As the World Burns: 50 Simple Things You Can Do to Stay in Denial uses satire to focus on the faults of the government, but also on the people for not doing anything to stop them.The young girl realizes that her own efforts (recycling, changing little bulbs, etc.), “It’s just that that they’re not enough, and they put the focus on us instead of where the real problem is” (72). The use of a young girl mocks adults by portraying how someone so young can see the truth while adults do not. We focus on little personal efforts instead of looking at the bigger wider issue, which is that the government system is inefficient. Instead we should be questioning the government as to why they are not doing anything to stop climate change. It becomes a routine where “our habits and addictions are so embedded… we been so thoroughly brained washed that we feel proud of what we’ve done” (104). We cannot move on to that level, where we see the bigger picture, because in our heads we think that what we are doing is enough. Instead of just doing enough we need to beyond that, and reevaluate not only our own habits, but those around us as well. In office we have leaders who believe, “that’s just part of global economics…[where] big corporate fish eat little inefficient mom and pop fish” (79). This is not what a president should be saying, which shows that he encourages an elitist government, and he is driven by his own greed for money and power. Humor comes to play again when the president goes crazy over gold which is the alien’s waste, to show how worthless money is. Once the humans and the animals came together to destroy the aliens they say, “eliminated one threat to the planet and now we’ve got to go after the other” (218). It is interesting how the authors also give the animals human abilities, to show that if everyone comes together they will have the ability to make anything possible.  It takes collective reasonability to help the environment and eliminate government officials who are not doing the same. There’s no more time to waste on small efforts that lead to nowhere because they are stopping progress from occurring.

   Both of these novel prove great points about how the people need to overthrow government, but it does not tell us how we can realistically do that. Yes, it is great that if we do this one thing the world can be saved, but that is the separation between fiction and reality. To see what the future could hold is eye-opening, but does that actually mean we can sensibly change it. The use of satire mocks the human species to realize that they are not actually addressing the real problem. It makes me feel hopeless that I now see the source of global warming, but I as an individual can’t do really anything to change it. Community is where Western civilization lacks, because everyone is so worried about themselves. As we see in Jensen and McMillian’s graphic novel it requires everyone’s efforts to make an impact. Will that ever be possible…I wish I had the answer for that.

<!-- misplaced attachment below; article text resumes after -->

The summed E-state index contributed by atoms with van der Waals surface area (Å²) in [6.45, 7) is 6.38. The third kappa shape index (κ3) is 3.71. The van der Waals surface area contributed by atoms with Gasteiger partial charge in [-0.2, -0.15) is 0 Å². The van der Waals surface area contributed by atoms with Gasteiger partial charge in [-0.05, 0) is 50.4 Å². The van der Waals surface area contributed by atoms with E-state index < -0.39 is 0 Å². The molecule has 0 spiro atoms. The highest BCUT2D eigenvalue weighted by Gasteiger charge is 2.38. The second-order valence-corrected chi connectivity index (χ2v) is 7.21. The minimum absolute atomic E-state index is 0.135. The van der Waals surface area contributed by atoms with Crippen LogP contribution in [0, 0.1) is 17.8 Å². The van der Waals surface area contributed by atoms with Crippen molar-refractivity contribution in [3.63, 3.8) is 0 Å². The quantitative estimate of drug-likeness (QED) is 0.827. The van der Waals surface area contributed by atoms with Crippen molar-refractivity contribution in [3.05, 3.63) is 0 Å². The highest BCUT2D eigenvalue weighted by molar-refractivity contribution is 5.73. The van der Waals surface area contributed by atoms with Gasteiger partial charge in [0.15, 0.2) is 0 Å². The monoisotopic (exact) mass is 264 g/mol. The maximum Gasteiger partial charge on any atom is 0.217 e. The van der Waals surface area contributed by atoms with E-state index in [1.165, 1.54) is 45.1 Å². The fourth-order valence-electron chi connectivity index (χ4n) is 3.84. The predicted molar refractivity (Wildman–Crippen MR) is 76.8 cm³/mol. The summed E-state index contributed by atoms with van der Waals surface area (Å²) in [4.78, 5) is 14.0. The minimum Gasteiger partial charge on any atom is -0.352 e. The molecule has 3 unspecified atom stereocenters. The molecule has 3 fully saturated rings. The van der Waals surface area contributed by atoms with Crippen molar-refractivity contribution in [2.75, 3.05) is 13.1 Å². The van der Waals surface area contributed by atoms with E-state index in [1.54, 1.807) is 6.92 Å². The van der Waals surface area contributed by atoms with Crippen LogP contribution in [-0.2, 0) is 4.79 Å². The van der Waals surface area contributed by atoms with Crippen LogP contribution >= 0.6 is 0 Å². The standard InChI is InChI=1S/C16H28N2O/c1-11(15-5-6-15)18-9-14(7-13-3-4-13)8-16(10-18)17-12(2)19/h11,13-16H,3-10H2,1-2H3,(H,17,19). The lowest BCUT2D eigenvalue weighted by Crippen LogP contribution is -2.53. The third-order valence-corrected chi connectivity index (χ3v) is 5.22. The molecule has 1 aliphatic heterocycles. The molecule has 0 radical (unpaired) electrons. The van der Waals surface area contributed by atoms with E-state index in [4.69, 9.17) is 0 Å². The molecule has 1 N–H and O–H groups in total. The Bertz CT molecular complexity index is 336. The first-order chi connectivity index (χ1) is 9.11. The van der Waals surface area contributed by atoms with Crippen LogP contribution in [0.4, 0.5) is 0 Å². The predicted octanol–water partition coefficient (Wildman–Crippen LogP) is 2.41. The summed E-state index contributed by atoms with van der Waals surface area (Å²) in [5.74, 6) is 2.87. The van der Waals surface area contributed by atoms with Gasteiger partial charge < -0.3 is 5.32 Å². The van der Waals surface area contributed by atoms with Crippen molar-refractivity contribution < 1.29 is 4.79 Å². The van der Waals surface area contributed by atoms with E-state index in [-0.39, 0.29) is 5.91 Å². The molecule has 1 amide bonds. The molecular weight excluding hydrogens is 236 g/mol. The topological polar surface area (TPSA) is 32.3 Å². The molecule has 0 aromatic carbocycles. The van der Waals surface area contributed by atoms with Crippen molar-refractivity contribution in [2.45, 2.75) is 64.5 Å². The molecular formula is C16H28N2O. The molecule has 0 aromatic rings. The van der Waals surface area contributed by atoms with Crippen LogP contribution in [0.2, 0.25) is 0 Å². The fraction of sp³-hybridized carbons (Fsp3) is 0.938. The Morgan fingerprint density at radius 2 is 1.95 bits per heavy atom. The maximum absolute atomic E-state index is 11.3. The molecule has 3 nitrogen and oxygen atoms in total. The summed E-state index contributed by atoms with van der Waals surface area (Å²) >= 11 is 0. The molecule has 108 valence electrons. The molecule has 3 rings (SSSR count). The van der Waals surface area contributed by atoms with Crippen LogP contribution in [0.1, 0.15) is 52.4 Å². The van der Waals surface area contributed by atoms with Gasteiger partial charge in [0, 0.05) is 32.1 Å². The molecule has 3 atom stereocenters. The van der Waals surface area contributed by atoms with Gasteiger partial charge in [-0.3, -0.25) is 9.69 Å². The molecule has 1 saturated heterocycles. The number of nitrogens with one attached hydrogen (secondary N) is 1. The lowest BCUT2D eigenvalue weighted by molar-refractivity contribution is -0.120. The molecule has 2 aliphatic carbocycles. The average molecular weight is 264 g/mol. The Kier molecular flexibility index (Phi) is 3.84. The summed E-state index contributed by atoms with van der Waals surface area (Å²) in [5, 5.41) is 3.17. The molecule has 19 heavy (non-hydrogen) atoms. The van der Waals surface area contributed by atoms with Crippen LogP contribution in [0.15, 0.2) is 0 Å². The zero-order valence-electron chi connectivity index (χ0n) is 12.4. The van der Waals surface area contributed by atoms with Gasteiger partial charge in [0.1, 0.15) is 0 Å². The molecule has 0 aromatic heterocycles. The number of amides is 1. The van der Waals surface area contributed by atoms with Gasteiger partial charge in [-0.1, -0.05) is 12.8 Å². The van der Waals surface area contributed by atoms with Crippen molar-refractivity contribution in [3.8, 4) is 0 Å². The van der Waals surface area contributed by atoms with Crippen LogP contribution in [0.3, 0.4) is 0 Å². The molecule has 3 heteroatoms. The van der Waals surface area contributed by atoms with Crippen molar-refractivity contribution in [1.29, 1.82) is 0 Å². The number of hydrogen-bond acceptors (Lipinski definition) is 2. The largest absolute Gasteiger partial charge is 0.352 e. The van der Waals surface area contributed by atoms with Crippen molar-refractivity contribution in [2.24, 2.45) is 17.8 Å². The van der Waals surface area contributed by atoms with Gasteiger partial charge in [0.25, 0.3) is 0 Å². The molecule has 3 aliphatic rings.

Works Cited

Jensen, Derrick, and Stephanie McMillan. As the World Burns: 50 Simple Things You Can Do to Stay in Denial. Seven Stories Press, 2007.

Conway, Erik, and Oreskes, Naomi. The Collapse of Western Civilization: A View from the Future. Columbia University Press, 2014.



Anne Dalke's picture

You’ve developed an extended comparison here, of two texts, in two different genres, both arguing that government has failed us in addressing climate change, because of an attachment to profits; and that we, as individuals need to do far more than “focus on little personal efforts.” You end w/ the lament that neither book tells us “how we can realistically” respond to the current crisis; I’m wondering if you’ll find in Van Jones’ efforts (as described by Elizabeth Kolbert in “Greening the Ghetto”) a direction you might follow?

When we have our last writing conference, on Nov. 30, come with a plan for either revising this paper (is there any where you can “grow” it?) or for taking up the topic of “ecological intelligence” (see syllabus for details), or for somehow combining the two….we’ll need to talk, also, about which of your twelve papers you’ll want to re-write for your portfolio.